symbol1 i=none;

axis1 label=none major=none minor=none style=0 ;

axis2 label=none major=none minor=none style=0 order="20Feb10"d to "16Mar10"d

–  –  –

value=none length=45;

axis3 label = none value=(j=l %longtasks) major=none minor=none style=0 ;

/*Plot the Timeline*/ proc gplot annotate=anno;

plot nobs*end/ vaxis=axis1 haxis=axis2 lhref=33 href="01MAR10"d "12MAR10"d vreverse;

plot2 nobs*end/vaxis=axis3 haxis=axis2 vreverse;

format nobs order.;

footnote2 box=1 f=marker c=red h=1.5 'U' f='Arial' c=black h=1.5 ' QI ' f=marker c=gray h=1.5 'U' f='Arial' c=black h=1.5 ' Analytic ' f=marker c=blue h=1.5 'U' f='Arial' c=black h=1.5 ' Other ';

run;

quit;

EXAMPLE 2b – PROJECT PROPOSAL TIMELINE

This example provides a one-page activity proposal for a consulting contract. Categories and activities within categories are displayed on a timeline, with the number of days for each activity also displayed. Like the previous timeline, the code, once developed, can serve as a template for future proposals. Although the graphic as displayed shows all categories and subcategories, the code allows for alternate display of major categories only. Additional color-coding can be added to identify areas of responsibility. Proposal section numbers can also be added as left axis values if required.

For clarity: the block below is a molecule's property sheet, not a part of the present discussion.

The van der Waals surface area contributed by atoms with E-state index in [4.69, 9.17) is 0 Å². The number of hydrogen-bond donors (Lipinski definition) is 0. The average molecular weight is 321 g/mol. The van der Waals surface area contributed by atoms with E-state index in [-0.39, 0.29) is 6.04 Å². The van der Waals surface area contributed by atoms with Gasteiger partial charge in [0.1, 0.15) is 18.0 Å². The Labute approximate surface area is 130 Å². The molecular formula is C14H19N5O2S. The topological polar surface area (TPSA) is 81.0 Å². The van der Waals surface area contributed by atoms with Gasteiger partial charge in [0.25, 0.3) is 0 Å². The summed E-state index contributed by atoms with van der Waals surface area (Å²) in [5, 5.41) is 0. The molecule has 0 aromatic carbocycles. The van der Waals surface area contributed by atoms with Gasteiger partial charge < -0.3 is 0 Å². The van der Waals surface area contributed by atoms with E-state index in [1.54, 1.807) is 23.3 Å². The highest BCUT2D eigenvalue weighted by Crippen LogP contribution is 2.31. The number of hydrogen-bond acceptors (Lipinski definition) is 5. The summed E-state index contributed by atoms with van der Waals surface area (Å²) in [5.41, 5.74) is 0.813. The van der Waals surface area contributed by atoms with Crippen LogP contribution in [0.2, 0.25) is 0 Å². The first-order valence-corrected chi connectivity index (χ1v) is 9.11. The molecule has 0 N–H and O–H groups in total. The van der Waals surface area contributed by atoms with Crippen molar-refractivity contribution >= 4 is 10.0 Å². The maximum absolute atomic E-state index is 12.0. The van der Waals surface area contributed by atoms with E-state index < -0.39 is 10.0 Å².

EXAMPLE 2b SELECTED SAS CODE

/*Create task order format*/ data addtaskn;

set process; taskord=_n_; format task $char22.; run;

data taskordr;

set addtaskn(rename=(taskord=starttask=label)); fmtname='dataord'; type='N';

keep fmtname label start type;

run;

proc format cntlin=taskordr;run;

/*Create Annotate Data Set to Draw Lines*/ data anno;

length function color $8; retain xsys ysys '2';

set addtaskn; line=linetype;

function='move'; x=begin; y=taskord; output; function='symbol';

–  –  –

style="marker"; size=1;

if taskord=1 then do; text='U'; color="red"; end;

else if substr(task,1,1)=" " then do;text="D"; color="green"; end;

else do; text='P'; color="blue"; end; output;

function='draw'; size=4; x=end; y=taskord; output;

function='symbol'; style="marker"; size=1; end;

if taskord=1 then do; text='U'; color="red"; end; output;

run;

/*Label top axis*/ data anno2; set dates(keep=date);

length function text $8 ;

retain xsys '2' ysys '3' color 'black' when 'a' size 1; line=1;

monname=put(date,monname3.);